A few weeks ago, I wrote about the most important nurse in my life, my mother. This week, I’d like to focus on a few other important nurses who have helped me along my Crohn’s journey.
An Dube, Jennifer “Jen” Tiemann, and Heather Atkinson work in the infusion and endoscopy centers for Austin Gastroenterology. Except for the brief period when I was seeing my gastroenterologist once a month, I often see these three nurses more than I do my doctor when I go in for my Remicade (infliximab) infusions every eight weeks. Because of this, they were the ones who immediately knew something was terribly wrong with me a couple of weeks before I had my liver transplant.
When I walked into the infusion center for my Remicade appointment, An and Jen noticed I was extremely jaundiced. They were so concerned that they didn’t want to start my infusion without first consulting my gastroenterologist. I had just seen my doctor two weeks earlier, so he told them to give me half of my prescribed dose because he didn’t want to risk the possibility of a flare.
After that day, I didn’t see my nurses for more than four months. I went out of my way to visit them following my first appointment with my gastroenterologist after my transplant. I not only wanted them to see how healthy I was again, but I also wanted to thank them for being fantastic nurses and taking care of me. An, Jen, and Heather wouldn’t have recognized how sick I was had they not developed a relationship with me over the years. When I asked them about their jobs at my infusion two weeks ago, they told me that the relationships they build are what they love most about working with IBD patients.
Because of the regularity of infusion appointments and the 2 1/2 hours it takes to administer the treatment, the infusion nurses get to know patients on a more personal level. All three ladies agreed that seeing the same patients regularly and watching them get better is the best part of the job.
An explained that patients are usually very sick when they first come in and begin infusion treatments. Jen said that as nurses, they often see patients at their worst, and seeing them in remission is a great feeling. “I like to see people get healthy,” Heather added.
The key to all good relationships is communication. The nurses stressed the importance of patients educating themselves about their disease and treatments.
“Some patients have trouble understanding they have a chronic disease,” Heather said. She advises patients to listen to their body and notice what works and what doesn’t, and to have the presence of mind to let the doctor know these things. “I hate for patients to be in pain,” she said. “If they come in with questions, we can tailor treatments to their needs.”
Honesty is also key to receiving effective treatment. “Patients need to understand to share symptoms with us because that helps us advocate for the patient with the doctor,” An said. When patients don’t tell the nurses that they’re experiencing problems, the medical team assumes the treatment is working when it might not be.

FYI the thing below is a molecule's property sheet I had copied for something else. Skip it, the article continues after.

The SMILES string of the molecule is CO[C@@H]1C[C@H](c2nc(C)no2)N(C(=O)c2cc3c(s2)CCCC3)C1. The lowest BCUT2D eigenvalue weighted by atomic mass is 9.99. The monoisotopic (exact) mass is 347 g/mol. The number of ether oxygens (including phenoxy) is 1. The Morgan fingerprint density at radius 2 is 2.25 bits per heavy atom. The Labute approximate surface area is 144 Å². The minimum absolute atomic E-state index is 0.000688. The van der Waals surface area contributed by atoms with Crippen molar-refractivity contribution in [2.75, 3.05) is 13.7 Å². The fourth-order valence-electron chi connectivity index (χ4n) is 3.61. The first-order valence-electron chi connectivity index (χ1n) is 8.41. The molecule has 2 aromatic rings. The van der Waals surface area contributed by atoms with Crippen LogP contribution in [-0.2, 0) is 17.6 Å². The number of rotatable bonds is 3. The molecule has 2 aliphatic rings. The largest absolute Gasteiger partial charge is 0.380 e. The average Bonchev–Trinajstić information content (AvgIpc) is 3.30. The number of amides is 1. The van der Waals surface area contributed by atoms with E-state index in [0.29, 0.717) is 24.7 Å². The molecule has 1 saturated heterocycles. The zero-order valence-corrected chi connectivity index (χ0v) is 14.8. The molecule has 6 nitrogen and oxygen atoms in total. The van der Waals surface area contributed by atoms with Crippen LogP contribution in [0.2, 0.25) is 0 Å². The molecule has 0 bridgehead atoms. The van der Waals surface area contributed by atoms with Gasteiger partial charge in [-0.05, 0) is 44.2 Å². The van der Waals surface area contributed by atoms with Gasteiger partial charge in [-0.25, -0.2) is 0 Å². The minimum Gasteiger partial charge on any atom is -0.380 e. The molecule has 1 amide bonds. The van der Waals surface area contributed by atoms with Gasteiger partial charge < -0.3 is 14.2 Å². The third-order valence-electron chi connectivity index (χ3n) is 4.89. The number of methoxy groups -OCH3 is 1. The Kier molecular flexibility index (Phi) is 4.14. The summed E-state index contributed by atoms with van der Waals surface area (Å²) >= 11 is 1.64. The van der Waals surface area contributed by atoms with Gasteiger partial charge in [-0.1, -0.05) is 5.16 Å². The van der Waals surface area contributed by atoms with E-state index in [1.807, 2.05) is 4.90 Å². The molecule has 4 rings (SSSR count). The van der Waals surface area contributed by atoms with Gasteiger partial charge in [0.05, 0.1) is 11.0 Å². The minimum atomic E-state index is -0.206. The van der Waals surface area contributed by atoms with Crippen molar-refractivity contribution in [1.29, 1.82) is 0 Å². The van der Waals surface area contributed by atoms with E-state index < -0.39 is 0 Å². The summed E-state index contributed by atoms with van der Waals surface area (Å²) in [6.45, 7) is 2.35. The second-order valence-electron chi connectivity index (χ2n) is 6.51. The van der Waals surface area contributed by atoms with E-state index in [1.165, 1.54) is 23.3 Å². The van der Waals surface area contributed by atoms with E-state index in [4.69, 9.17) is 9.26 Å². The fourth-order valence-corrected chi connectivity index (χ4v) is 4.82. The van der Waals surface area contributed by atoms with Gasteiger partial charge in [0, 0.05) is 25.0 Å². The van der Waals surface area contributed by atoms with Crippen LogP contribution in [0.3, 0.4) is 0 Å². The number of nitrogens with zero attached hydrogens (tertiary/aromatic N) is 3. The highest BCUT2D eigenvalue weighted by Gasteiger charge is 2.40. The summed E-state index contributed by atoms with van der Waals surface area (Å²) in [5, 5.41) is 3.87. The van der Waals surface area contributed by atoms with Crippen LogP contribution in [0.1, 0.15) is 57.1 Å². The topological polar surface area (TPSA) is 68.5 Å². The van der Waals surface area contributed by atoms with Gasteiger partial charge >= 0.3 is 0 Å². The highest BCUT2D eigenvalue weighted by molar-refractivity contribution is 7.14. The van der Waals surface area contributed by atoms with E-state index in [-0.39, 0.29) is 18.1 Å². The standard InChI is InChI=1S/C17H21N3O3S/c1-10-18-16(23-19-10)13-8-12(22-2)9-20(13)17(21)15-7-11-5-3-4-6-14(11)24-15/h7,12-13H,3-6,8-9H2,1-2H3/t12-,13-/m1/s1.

To avoid setbacks in treatment, Jen, An, and Heather also recommended that patients be proactive. All of them emphasized the importance of patients staying on top of their annual TB test, which is required to receive some of the medications used to treat IBD. Because infusion appointments are set weeks or even months in advance, patients need to be sure their TB results are up to date to avoid having to reschedule, thus prolonging treatment and the opportunity to get better.
Another tip the nurses offered to ensure a smoother infusion appointment is for patients to be well-hydrated when they come in. This helps start the IV site for the infusion. In addition to drinking a lot of water a day or two before infusion, the nurses recommended that patients drink coconut water to help with hydration.
Patient attitude is another aspect the nurses said influences their workday. Patients with negative attitudes are the most challenging. However, they agreed that most patients are low-maintenance, which makes their job easier and more enjoyable. “It’s a good job,” Jen said. “I like what we do. It’s not so much about our nursing skills but making our patients feel important in the short time that we see them.”
Nurse Appreciation Week was at the beginning of May. As the month draws to a close, I’m glad I have this outlet to highlight and honor the nurses in my life.
Note: IBD News Today is strictly a news and information website about the disease. It does not provide medical advice, diagnosis, or treatment. This content is not intended to be a substitute for professional medical advice, diagnosis, or treatment. Always seek the advice of your physician or other qualified health providers with any questions you may have regarding a medical condition. Never disregard professional medical advice or delay in seeking it because of something you have read on this website. The opinions expressed in this column are not those of IBD News Today, or its parent company, BioNews Services, and are intended to spark discussion about issues pertaining to IBD.
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